Interviews

Bandwidth Author Eliot Peper: ‘We Are What We Pay Attention To’

 

Pic: Book cover/©47North. Author photo/©Eliot Peper

Eliot Peper, author of the near-future dystopian novel Bandwidth, sees stories everywhere around him. In the following interview, we discuss how the narratives that grab us dictate our actions and the future we’ll inherit.

Unbound Worlds: Bandwidth is set in a very near future. Everyone’s brain is wired into an augmented reality-based internet, and the Earth is dying right in front of highly distracted eyes. I’m wondering if you see some of the same in our present use of social media.

Eliot Peper: I wrote Bandwidth during the run-up to the 2016 US presidential election. Vitriol filled the headlines and I found that rather then well-informed, reading the news often left me feeling emotionally exhausted, powerless, and alone. So many stories were urgent but not important, and certainly not actionable.

Frustrated, I decided to run an experiment. I read and engaged with dramatically less news, and spent that time reading books instead. I read ancient philosophy, fantastical adventures, historical biographies, scientific treatises, globetrotting thrillers, and mind-bending stories of magical realism. I followed my enthusiasm and read what I loved, challenging myself to think more deeply and broadly in the process.

After a few months, my life and outlook had changed completely. Reading was no longer an exercise in rubbernecking and literature armed me to face the challenges of the present with fresh eyes, seek out other points of view, and put the political turmoil into perspective. Taking ownership of my media diet turned the stories I read into sources of strength, fuel to fire my own personal and public life.

We are what we pay attention to. The stories we read don’t just inform, entertain, or inspire, they shape our identities, become a part of us. Bandwidth wrestles with what happens when someone hijacks our attention in order to transform us into the person they want us to be.

UW: Protagonist Dag Calhoun isn’t exactly a good guy. He’s a lobbyist for tech and energy industries, and he and his clients profit from things staying the way that they are. Without giving too much away here, what changes his mind?

EP: I’m fascinated by nuance. The future Bandwidth portrays is ravaged by climate change, but also features an America renewed by universal public healthcare and education. The same applies to its characters. I hope that readers discover things they might have in common with the villains, and things they don’t like too much about the heroes.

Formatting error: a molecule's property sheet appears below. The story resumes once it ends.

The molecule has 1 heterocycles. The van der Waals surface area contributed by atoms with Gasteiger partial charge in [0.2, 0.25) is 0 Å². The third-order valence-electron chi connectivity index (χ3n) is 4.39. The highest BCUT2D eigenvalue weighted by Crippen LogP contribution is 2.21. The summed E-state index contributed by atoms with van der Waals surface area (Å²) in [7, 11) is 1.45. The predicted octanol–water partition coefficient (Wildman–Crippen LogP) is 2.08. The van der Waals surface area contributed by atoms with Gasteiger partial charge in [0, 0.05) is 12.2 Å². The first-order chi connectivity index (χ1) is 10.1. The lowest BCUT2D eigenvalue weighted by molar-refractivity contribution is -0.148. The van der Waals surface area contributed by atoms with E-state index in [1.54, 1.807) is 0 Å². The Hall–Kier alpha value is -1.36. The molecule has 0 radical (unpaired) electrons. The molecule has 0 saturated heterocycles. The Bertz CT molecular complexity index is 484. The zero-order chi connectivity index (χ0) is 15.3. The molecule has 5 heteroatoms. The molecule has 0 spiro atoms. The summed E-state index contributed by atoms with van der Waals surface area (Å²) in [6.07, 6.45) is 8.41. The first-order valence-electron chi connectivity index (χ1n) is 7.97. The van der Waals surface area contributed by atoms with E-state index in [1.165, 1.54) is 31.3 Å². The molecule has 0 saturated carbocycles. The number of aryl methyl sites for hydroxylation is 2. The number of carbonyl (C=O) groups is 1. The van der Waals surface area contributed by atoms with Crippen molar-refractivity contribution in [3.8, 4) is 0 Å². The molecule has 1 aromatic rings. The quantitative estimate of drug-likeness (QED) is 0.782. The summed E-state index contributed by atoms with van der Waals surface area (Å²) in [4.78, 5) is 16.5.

But complexity isn’t interesting for its own sake. What makes it interesting is that change is possible. We can learn. We can grow. In changing ourselves, we can change the world. In Bandwidth, Dag is a cynic who rediscovers a pragmatic idealism that empowers him to build a future he actually wants to live in.

UW: The crew of activists that Dag finds himself allied with are using the net to hack into the brains of powerful people and tweak their behavior. They would say it is for a good cause, but is there any cause that is noble enough to warrant such a thing?

EP: The Allies were inspired to defeat the Nazis by stories of resisting oppression, protecting freedom, and ending humanitarian disaster. The Nazis were themselves inspired by stories of racial superiority, national dominance, and the return to a mythical past. Humans are capable of transcendence and unspeakable horror when we convince ourselves of the righteousness of our cause.

The members of Bandwidth‘s cast do good things for bad reasons, bad things for good reasons, good things for good reasons, bad things for bad reasons, neutral things for all manner of reasons, and even things they don’t realize they’re doing that have dramatic unforeseen consequences. My hope is that the story might inspire some readers to reassess their own most deeply held beliefs with candor, kindness, and healthy skepticism.

UW: When I look at our own lobbyists, and things like political action committees, “dark money”, and nebulous influence campaigns behind the 2016 elections, I wonder if things are going to get better or worse here. What do you think? Are we heading toward a Bandwidth-like future?

EP: For all the reasons you mention and quite a few more, we already live in a Bandwidth-like present. Therein lies the power of speculative fiction: By imagining many possible tomorrows, it invites us to reframe today.

Will things get better or worse? It depends who you are. A subsistence farmer in Uganda, a Google engineer in Mountain View, and a kindergartener in Prague live very different lives in very different worlds with very different constraints. Their futures depend on a constellation of factors that not even the most competent megalomaniac could hope to wrangle.

The best we can do is do our best, and make the little corner of the world we happen to inhabit a fairer, kinder, more beautiful place. Twenty-eighteen is fraught with political strife, but there’s no other time in history I’d rather live. We were born into an age of miracles that we are lucky enough to take for granted.

UW: I understand there’s a follow-up novel just around the corner. Is this a direct sequel or something else?

EP: Borderless takes place in the same future and features much of the same cast, but stars a different protagonist and has a standalone narrative arc. Where Bandwidth focuses on the geopolitics of climate change and how feeds shape our lives, Borderless explores the rise of tech platforms, the decline of nation states, and what it means to reconcile sins of the past with dreams of tomorrow.

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